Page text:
World’s Richest Countries

The magazine The Economist of Nov 5, 2011 shows this chart of the world’s richest countries on page 56:

I suspect that the average American on the street will not be able to point to most of these countries on a map. I admit I would have had problems with Qatar, although I would have found the general neighborhood, I would not have been able to point to the right spot. The same goes for United Arab Emirates. And most definitely Brunei. Where the heck is Brunei? I think I would have found Singapore. Still, I think I would have done better than 90% of the people out there.

This is a very misleading chart. Take away the United States. What do all the remaining countries have in common? They are tiny. Here is the list:

Country Population
Netherlands 16,715,489
Switzerland 7,870,100
Hong Kong 7,108,100
United States 312,642,000
United Arab   Emirates 8,264,070
Brunei 422,700
Norway 4,978,000
Singapore 5,183,700
Luxembourg 511,840
Qatar 1,699,435

The smallest state in the United States, according to population, is Wyoming with 544,000 people. Wyoming alone is bigger than Luxembourg or Brunei. The big giant in this group is the Netherlands, with 16 million people. This is still only about 5% of the United States population. Adding up the population of all the other countries in the list makes about 52 million, which is about a fifth of the population of the United States.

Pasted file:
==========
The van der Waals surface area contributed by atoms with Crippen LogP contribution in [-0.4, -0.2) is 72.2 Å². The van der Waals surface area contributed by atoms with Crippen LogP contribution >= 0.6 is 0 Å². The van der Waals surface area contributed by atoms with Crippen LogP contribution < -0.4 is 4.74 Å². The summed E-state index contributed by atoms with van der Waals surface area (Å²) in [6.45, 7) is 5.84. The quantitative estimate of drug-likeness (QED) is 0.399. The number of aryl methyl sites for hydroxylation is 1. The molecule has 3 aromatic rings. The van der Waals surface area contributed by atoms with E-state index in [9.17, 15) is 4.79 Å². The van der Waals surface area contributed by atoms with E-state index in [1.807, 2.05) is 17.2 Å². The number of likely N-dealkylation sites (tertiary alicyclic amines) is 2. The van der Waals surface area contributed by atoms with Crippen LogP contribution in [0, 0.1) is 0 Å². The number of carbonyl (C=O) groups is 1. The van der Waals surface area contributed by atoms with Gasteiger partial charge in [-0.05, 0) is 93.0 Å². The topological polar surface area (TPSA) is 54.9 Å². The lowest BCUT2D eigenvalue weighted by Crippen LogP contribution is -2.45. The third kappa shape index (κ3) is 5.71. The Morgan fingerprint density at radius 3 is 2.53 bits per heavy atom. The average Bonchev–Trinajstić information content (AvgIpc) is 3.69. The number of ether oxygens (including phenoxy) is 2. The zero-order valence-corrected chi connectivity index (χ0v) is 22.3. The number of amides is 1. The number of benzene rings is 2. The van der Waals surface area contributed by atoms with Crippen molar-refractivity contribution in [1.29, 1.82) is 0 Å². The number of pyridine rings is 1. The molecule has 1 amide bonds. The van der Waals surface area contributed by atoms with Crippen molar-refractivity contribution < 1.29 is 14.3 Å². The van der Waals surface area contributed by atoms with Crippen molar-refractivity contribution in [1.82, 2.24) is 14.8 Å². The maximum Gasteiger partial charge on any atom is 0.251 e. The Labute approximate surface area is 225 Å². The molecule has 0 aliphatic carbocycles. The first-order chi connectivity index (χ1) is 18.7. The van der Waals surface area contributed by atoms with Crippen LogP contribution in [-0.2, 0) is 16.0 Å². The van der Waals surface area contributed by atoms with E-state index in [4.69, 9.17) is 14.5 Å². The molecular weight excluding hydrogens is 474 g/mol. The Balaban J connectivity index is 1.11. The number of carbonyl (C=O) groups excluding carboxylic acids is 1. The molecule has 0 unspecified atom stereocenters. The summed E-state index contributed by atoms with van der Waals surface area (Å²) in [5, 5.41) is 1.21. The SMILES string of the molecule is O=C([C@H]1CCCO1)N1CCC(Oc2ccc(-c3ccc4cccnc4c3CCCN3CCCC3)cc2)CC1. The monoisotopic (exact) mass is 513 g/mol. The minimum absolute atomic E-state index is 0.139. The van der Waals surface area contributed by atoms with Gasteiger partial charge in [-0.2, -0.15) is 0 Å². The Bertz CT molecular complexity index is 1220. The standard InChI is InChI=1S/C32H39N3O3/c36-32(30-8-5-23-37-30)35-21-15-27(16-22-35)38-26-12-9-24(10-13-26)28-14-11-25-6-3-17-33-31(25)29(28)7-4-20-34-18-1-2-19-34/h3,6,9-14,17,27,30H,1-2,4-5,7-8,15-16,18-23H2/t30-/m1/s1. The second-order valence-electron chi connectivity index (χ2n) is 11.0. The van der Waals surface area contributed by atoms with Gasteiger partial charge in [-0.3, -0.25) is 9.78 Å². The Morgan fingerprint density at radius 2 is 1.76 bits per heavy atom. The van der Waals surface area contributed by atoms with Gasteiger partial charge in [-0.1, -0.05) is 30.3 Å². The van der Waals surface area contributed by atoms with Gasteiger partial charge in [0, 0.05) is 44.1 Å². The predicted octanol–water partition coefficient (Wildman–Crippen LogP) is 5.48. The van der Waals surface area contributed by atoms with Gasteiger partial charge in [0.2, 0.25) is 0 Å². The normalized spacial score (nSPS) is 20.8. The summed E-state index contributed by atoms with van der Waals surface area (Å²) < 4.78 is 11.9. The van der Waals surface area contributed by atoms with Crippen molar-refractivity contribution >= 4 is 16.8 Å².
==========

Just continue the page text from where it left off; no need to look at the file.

When you look at it in graphic format, it’s even more drastic.

This chart is misleading, because without going through this process, the reader would simply lump the United States in with these other countries. It’s not hard to be rich in Brunei when all the people in the country would fit into a small town like Albany, New York.

The Economist did clearly state that the chart is for GDP per person. It just would have been helpful to point out this minor additional fact and put things into proper perspective.

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